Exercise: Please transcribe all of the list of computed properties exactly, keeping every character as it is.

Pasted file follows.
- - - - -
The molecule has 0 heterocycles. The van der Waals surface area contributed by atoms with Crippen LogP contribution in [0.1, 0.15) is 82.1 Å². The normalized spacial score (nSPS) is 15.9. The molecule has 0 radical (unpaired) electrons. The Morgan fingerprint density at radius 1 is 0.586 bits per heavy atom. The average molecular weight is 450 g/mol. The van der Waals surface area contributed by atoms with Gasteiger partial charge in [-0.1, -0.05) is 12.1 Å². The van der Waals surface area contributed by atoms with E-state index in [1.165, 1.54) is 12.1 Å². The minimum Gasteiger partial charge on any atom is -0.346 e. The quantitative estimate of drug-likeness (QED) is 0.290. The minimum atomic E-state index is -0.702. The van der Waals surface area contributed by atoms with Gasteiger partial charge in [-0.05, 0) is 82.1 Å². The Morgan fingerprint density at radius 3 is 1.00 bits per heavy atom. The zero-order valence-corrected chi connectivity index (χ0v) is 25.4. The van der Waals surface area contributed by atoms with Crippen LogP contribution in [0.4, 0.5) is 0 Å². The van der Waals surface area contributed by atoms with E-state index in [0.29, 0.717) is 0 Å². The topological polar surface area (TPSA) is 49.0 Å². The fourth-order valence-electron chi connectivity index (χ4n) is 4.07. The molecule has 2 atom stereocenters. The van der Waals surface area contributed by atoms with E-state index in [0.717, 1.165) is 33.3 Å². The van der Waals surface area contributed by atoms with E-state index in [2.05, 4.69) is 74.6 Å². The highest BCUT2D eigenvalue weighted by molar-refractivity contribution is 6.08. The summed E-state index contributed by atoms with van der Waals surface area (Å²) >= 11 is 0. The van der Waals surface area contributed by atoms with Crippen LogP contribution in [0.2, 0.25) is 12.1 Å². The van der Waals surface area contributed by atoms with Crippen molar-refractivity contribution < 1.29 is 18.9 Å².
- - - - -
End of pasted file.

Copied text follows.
The molecule has 0 heterocycles. The van der Waals surface area contributed by atoms with Crippen LogP contribution in [0.1, 0.15) is 82.1 Å². The normalized spacial score (nSPS) is 15.9. The molecule has 0 radical (unpaired) electrons. The Morgan fingerprint density at radius 1 is 0.586 bits per heavy atom. The average molecular weight is 450 g/mol. The van der Waals surface area contributed by atoms with Gasteiger partial charge in [-0.1, -0.05) is 12.1 Å². The van der Waals surface area contributed by atoms with E-state index in [1.165, 1.54) is 12.1 Å². The minimum Gasteiger partial charge on any atom is -0.346 e. The quantitative estimate of drug-likeness (QED) is 0.290. The minimum atomic E-state index is -0.702. The van der Waals surface area contributed by atoms with Gasteiger partial charge in [-0.05, 0) is 82.1 Å². The Morgan fingerprint density at radius 3 is 1.00 bits per heavy atom. The zero-order valence-corrected chi connectivity index (χ0v) is 25.4. The van der Waals surface area contributed by atoms with Crippen LogP contribution in [0.4, 0.5) is 0 Å². The van der Waals surface area contributed by atoms with E-state index in [0.29, 0.717) is 0 Å². The topological polar surface area (TPSA) is 49.0 Å². The fourth-order valence-electron chi connectivity index (χ4n) is 4.07. The molecule has 2 atom stereocenters. The van der Waals surface area contributed by atoms with E-state index in [0.717, 1.165) is 33.3 Å². The van der Waals surface area contributed by atoms with E-state index in [2.05, 4.69) is 74.6 Å². The highest BCUT2D eigenvalue weighted by molar-refractivity contribution is 6.08. The summed E-state index contributed by atoms with van der Waals surface area (Å²) >= 11 is 0. The van der Waals surface area contributed by atoms with Crippen LogP contribution in [0.2, 0.25) is 12.1 Å². The van der Waals surface area contributed by atoms with Crippen molar-refractivity contribution < 1.29 is 18.9 Å².